“This whole film,” Keeper says, “was a process of collaboration,” adding the importance of taking a place in terms of the Canadian cultural landscape “so that we’re not seen outside of it, and we’re not seen as outsiders. That, really, we start to create a space inside of how people see Indigenous Canadians, how we see our partnership.”
Through Black Spruce comes at a time when Indigenous representation on screen is finally breaking through. The film premiered as one of a number of movies about Indigenous or First Nations communities at the 2018 Toronto International Film Festival, including Edge of the Knife – a 19th-century drama that is the first ever full-length film made in the UNESCO-classified endangered Indigenous language of Haida. Falls Around Her, meanwhile, about the struggles of a First Nations singer-songwriter, features Tantoo Cardinal, 68, in her first big-screen starring role — a telling fact in itself. She also won the Toronto Film Critics Association’s 2018 Technicolor Clyde Gilmour Award for her contributions to Canadian cinema. Then, in January 2019, Edmonton-born Cree filmmaker Alexandra Lazarowich won the Short Film Special Jury Award for Directing at the Sundance Film Festival for her film Fast Horse, about the First Nations sport of Indian Relay. And across North America the movement toward better representation received another major boost when Yalitza Aparicio, 25, who boasts a Mixtec and Triqui background, became the first Indigenous woman ever to be nominated for a Best Actress Oscar — in her first acting role, no less — for her part in Alfonso Cuarón’s Roma, a Mexican film that’s tipped by critics to take home a haul of hardware at the Academy Awards. A far cry from playing secondary roles to “white saviours” in popular films like Dances With Wolves, the Indigenous creative community is now in a position to take command of their cultural histories and tell their own stories on their own terms.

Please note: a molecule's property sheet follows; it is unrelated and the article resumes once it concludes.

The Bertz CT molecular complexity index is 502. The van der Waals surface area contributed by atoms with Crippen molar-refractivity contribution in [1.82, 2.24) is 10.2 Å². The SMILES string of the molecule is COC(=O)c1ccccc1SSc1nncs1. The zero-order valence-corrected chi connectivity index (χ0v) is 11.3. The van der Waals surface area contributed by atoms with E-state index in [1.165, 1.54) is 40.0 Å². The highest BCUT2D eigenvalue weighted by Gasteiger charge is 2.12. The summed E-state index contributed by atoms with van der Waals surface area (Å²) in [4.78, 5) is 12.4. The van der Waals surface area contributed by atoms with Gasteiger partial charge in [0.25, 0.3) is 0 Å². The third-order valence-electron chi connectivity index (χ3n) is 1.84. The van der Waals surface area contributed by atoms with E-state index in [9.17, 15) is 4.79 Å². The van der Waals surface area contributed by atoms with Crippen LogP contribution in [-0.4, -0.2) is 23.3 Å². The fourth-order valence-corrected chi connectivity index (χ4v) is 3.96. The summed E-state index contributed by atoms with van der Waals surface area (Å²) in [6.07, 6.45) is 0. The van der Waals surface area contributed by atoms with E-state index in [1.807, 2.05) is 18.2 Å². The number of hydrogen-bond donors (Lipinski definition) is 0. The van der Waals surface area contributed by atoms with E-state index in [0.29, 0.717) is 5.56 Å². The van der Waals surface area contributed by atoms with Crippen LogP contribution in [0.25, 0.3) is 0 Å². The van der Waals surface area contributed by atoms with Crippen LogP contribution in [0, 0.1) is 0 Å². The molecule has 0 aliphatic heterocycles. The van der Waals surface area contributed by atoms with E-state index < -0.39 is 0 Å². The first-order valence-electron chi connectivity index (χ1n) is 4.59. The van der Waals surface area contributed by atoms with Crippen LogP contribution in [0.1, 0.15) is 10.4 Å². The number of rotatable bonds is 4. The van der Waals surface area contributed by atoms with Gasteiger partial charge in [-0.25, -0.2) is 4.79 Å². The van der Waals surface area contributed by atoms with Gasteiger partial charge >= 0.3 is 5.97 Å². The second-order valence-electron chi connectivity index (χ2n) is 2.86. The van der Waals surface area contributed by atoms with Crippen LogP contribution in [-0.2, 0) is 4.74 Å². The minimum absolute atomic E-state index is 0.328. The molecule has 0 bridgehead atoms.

“We’ve come to the times when we have every skill that we need to make the films — we have the people, they have the expertise,” Cardinal, who was invited to join the Academy of Motion Picture Arts and Sciences, which produces the Oscars, in 2018 to help increase cultural diversity, told me. “When I first started out, we didn’t have those elements, and it’s taken a long time. The fact that we have movies in TIFF is an indication that there is change.”
Keeper agrees, noting, “it’s really important for this country now, too, to prioritize our story-making in the language.”
For McKellar, the partnership with Keeper and the communities they worked with also yielded new perspectives.
“I think the main feeling I came away with is the warmth and the supportive nature of those people who we met up there and who worked with us … a feeling of the people and what keeps them going.”
Both McKellar and Keeper hosted screenings for the community in Moosonee, including one attended by Joseph Boyden who, McKellar says, is, “really happy with the film and … the fact that [the community] embraced the film kind of affirmed his feeling that he had told those stories well.”
Keeper also notes they’ve kept a dialogue open with coalitions representing families of the missing and murdered Indigenous women and girls in Canada to arrange private screenings and open dialogues around the issue.
The film, McKellar says, “deals with a whole bunch of issues — sort of the legacy of residential schools and missing and murdered women. But it really is about surviving that and coming together as a family and finding an identity, finding your home.” As for what viewers take from the film, McKellar hopes they recognize the talent of the performers, as well as, “a possibility of moving forward, and that maybe there is a tiny hope for reconciliation that can seem such a distant dream at times. That’s what I hope.”